Welcome to Paradise
Twenty Young Novelists Document Brazil's Rise
If you really want to learn about a country, you should study the stories it tells itself. The entries in Granta's new "Best of Young Brazilian Novelists" issue ($16.95) closely resemble a sampling of American fiction from the 1950s. These are stories about suburban homes, about children raised in relative comfort, about returning to those homes as young adults, about class envy. With Brazil poised, as it is, on the cusp of a much larger role in the world, this makes sense.
Antonio Prata's "Valdir Peres, Juanito e Poloskei" opens like an economic fairy tale. "At first, everybody on the street had the same purchasing power," our narrator informs us, "and belongings per capita comprised a bicycle, a football, a box of Playmobil, some building blocks and other odds and ends." It's a socialist paradise for children. But one Christmas, a kid gets a remote-control car and all hell breaks loose. It's perhaps the most obvious example in the collection, but in its own way, each of the 20 stories is about growing up in a wealthy nation whose best days are most definitely ahead.
Granta's surveys of fiction—they're probably most famous for their "Best of Young British Novelists" series, which served as Zadie Smith's introduction to the world—obviously don't form a comprehensive sample of any culture's work. (The editors seem particularly averse to any fiction with even a whiff of genre, for example, and experimental fiction almost never makes the cut. Put more simply: Granta is the magazine that published Jonathan Franzen, not David Foster Wallace.) But there are a variety of voices here, from Carol Bensimon's "Sparks," about a young woman returning home to visit an estranged childhood friend, to Laura Erber's modern-art-obsessed "That Wind Blowing Through the Plaza."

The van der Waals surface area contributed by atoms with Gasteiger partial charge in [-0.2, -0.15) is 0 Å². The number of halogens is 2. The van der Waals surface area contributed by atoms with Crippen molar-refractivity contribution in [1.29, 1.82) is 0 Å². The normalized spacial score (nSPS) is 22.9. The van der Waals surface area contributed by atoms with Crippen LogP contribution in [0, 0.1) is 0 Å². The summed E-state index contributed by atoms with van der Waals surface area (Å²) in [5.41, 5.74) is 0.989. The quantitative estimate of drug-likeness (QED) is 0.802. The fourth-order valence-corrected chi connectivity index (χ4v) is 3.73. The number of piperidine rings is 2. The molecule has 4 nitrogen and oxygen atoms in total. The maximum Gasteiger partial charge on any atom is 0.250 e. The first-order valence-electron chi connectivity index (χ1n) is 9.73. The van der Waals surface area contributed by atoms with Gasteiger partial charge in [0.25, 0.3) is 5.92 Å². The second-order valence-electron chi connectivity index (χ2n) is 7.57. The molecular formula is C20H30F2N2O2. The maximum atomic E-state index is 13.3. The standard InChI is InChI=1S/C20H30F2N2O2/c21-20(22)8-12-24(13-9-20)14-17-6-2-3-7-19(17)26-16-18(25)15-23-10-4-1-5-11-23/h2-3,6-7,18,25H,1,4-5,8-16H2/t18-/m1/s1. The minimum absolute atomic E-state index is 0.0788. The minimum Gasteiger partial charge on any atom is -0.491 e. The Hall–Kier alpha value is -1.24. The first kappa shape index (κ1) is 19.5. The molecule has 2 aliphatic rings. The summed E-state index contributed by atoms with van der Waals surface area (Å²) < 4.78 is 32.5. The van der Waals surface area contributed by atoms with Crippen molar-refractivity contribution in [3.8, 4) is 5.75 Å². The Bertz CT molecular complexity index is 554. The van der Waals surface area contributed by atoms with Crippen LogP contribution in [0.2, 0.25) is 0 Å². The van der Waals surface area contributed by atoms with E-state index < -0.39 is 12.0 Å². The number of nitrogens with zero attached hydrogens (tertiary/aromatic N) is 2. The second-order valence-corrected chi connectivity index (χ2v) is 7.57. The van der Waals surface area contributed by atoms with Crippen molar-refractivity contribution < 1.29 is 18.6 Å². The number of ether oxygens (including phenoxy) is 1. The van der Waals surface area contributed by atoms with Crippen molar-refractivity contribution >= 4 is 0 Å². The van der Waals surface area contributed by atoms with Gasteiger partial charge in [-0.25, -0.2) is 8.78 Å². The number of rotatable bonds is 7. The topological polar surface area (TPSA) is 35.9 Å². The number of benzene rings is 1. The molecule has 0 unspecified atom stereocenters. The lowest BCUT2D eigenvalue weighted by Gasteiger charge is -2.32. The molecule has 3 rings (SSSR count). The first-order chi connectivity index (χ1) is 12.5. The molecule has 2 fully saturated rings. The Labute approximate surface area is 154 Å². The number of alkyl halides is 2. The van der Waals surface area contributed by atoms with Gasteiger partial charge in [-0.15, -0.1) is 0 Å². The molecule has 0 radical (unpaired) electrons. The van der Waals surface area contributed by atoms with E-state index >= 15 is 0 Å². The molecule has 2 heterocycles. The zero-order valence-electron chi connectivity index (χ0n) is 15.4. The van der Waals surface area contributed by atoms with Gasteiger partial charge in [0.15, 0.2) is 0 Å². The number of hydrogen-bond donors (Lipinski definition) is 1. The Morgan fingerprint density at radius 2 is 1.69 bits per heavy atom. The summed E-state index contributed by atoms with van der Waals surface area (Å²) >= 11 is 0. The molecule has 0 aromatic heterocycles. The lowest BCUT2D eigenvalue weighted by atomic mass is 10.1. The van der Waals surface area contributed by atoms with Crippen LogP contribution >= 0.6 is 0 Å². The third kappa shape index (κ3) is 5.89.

The most adventurous story in the magazine comes from Vincius Jatobá, who will read at a special Granta event with Cristhiano Aguiar at Elliott Bay Book Company on Monday. "Still Life" pairs two run-on monologues as the narrator examines a house that's fallen into disrepair ("the quilt on the silent bed becoming a filthy cloak") and, separately, the memories inside all the objects ("I'd hide behind the kitchen door afraid of the screaming chickens, Mum breaking their necks one by one and gathering their blood in a pan...").
If Brazil's economic rise closely resembles the postwar United States, I expect that Granta's next Brazilian survey will be loaded, Bret Easton Ellis–like, with brand names and satires of materialism. But for now, these stories are packed full of brandless record players and toys and cars and new houses and "indie bands." It's a flood of stuff, a sea of objects that form a womb from which these characters are trying to free themselves.